Though in his 1906 speech he used the term "passive resistance," he soon challenged the use of it to describe his work. Passive resistance suggested weakness or not doing anything. Also, though nonviolent, such resistance could be motivated by hate or anger.
Gandhi had a different vision. He sought to replace violence with love, not just in his actions, but in his mind and heart as well. He imagined nonviolent action with the goal not of beating opponents, but of winning them over.
Within two years he found an Indian name for his idea—satyagraha. It combined the word for truth, satya, with the word agraha, for firmness or force. He believed that refusing to harbor violence of any kind was a choice that came out of strength, not weakness. And he saw the possibility that it could be extraordinarily powerful. By satyagraha Gandhi meant the strength of active nonviolent resistance to injustice.
The mass burning of registration papers in August 1908 was one of many acts of resistance led by Gandhi in South Africa, where he had a chance to experiment with his new ideas. Gandhi taught that if a law was unjust and caused harm, a moral person had a responsibility to resist it. Laws could be resisted by noncooperation: refusing to go along with them, such as refusing to be fingerprinted. "Noncooperation with evil is as much a duty as is cooperation with good," Gandhi said. Laws could also be resisted by civil disobedience, which means breaking a law in order to change it. When the Indians burned their registration cards, they were practicing civil disobedience.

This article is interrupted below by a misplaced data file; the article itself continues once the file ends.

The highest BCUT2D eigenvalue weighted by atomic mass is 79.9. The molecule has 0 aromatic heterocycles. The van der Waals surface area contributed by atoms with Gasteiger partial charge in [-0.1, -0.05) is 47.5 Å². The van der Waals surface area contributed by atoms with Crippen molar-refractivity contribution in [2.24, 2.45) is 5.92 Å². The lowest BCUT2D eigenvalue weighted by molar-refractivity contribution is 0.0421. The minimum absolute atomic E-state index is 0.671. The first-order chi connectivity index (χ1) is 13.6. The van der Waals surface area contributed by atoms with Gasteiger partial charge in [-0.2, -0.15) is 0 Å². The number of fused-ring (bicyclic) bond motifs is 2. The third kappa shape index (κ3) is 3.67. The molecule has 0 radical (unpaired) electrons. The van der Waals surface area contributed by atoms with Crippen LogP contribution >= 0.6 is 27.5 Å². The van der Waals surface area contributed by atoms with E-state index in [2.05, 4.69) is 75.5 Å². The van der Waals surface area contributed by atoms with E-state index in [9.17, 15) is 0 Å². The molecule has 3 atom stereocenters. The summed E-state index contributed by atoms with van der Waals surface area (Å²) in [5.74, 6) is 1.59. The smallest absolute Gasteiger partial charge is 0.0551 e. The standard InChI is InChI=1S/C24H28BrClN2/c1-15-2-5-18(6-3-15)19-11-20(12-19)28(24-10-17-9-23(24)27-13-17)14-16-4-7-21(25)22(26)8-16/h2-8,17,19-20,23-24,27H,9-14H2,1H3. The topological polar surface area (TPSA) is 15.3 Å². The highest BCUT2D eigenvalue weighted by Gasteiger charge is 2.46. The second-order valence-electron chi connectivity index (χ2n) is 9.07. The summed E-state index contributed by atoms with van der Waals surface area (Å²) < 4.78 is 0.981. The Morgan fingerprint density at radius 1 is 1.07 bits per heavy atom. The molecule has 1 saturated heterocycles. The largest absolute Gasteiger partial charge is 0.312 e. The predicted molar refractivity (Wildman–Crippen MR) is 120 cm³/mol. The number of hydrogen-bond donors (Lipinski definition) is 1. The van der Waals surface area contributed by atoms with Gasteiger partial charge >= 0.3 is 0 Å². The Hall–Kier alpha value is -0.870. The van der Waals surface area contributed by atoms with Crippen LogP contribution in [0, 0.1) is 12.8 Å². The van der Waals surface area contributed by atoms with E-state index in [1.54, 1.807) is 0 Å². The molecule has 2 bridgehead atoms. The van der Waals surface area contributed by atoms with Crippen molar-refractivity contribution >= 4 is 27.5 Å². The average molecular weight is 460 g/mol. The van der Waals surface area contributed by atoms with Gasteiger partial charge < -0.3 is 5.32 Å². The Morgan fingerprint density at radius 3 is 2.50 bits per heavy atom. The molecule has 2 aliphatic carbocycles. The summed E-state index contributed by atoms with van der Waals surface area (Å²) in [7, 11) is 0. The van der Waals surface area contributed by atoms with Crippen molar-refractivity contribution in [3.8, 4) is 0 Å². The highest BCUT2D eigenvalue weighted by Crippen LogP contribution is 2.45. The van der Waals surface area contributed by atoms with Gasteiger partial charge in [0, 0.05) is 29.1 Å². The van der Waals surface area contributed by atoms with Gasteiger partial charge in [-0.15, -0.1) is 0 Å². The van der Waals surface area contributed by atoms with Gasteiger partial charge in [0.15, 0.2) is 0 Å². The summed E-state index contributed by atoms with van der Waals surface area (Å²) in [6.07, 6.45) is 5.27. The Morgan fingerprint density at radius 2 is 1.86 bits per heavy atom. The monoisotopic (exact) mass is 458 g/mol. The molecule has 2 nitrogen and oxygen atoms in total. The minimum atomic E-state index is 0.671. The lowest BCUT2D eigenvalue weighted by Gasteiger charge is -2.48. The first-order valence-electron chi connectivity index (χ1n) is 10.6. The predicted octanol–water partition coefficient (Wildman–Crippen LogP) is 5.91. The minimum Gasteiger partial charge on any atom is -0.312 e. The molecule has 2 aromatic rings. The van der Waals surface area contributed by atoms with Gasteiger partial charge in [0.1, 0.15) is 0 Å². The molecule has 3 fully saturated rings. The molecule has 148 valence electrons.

The more Gandhi supported the cause of Indian workers in South Africa, the more he came to identify with them. His closest supporters lived with him in a separate religious community, or ashram. There everyone shared the physical work equally.
For seven years Gandhi and his followers used noncooperation and civil disobedience to protest the mistreatment of Indians in South Africa. The Indian protesters were beaten, arrested, jailed, and some were even shot, but they refused to give up or to resort to violence. Finally, in 1914, the Minister of the Interior, General J.C. Smuts, was forced to negotiate an agreement with Gandhi, giving in to many of his demands. The Indians' Relief Act was passed, overturning some of the most restrictive laws. Gandhi's campaign on behalf of Indians in South Africa had succeeded.